Shoulder dystocia happens when a fetus is too large for the mother’s pelvis or when a fetus is in an abnormal position in relation to the mother’s pelvis. When this occurs, the infant’s head delivers, but one of the shoulders is caught.
Shoulder dystocia is a serious emergency requiring immediate intervention to free the shoulder and fully deliver the infant. While it is difficult to predict and prevent shoulder dystocia, certain factors help identify who is at risk.
Shoulder Dystocia Risk Factors
- Large fetus
- Maternal weight gain of more than 35 pounds during pregnancy
- Maternal obesity (having a BMI greater than 30 kg/m2)
- Diagnosis of diabetes mellitus before or during pregnancy
- Previous delivery complicated by a shoulder dystocia
- Rapid or prolonged second stage of labor
- Operative vaginal delivery
- Delivering after 40 weeks gestation
- Pregnant with two or more babies
Shoulder Dystocia Management
As soon as a shoulder dystocia is identified, special maneuvers are performed to reposition the mother and free the infant’s shoulder.
The McRoberts maneuver requires the mother to draw her legs in to her abdomen in a flexed position to widen the birth canal. Applying manual pressure in the suprapubic region (lower abdomen) may also successfully free the shoulder.
There are more invasive maneuvers a doctor can perform—including delivering the arm that is not stuck (known as delivery of the posterior arm), turning the baby, and then trying to deliver (known as Woods’ screw maneuver).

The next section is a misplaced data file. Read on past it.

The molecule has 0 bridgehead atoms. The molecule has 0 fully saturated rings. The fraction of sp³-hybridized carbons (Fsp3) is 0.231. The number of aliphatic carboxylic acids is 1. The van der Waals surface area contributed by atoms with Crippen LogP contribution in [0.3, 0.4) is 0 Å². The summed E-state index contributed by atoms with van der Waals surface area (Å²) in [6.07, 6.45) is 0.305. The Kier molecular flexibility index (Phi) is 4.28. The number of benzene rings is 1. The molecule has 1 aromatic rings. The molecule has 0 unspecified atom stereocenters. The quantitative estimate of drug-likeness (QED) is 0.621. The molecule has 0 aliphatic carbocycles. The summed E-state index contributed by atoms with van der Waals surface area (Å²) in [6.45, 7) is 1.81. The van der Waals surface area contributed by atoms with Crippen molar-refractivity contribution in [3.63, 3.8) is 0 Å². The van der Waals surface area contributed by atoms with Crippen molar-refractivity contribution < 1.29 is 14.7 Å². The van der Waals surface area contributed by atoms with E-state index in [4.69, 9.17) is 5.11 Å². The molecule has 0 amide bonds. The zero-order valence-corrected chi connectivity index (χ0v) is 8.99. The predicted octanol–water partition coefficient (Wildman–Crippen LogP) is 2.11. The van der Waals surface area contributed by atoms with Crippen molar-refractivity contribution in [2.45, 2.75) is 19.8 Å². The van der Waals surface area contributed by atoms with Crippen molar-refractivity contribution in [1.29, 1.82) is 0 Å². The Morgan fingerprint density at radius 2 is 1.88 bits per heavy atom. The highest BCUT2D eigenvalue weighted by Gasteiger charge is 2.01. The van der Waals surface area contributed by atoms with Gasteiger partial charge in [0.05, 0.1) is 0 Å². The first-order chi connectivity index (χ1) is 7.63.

If a series of different maneuvers proves unsuccessful, the infant may be pushed back into the birth canal and rushed to the operating room for an emergency cesarean section. The delivering physician or midwife should not simply pull harder to deliver the baby, as this can result in serious permanent injury to the baby’s nerves.
Poor Outcomes Associated with Shoulder Dystocia
Complications of shoulder dystocia vary in severity. The most common injury associated with shoulder dystocia is injury to the brachial plexus nerves. These nerves control the function of the shoulder, arm, and hand.
A common brachial plexus injury that occurs with shoulder dystocia is known as Erb’s palsy. Permanent Erb’s palsy, or other brachial plexus injury, following a shoulder dystocia is usually the result of excessive pulling by the delivering doctor or midwife. Further, if the dystocia is prolonged, the infant is at risk of receiving inadequate oxygen and nutrients to the brain.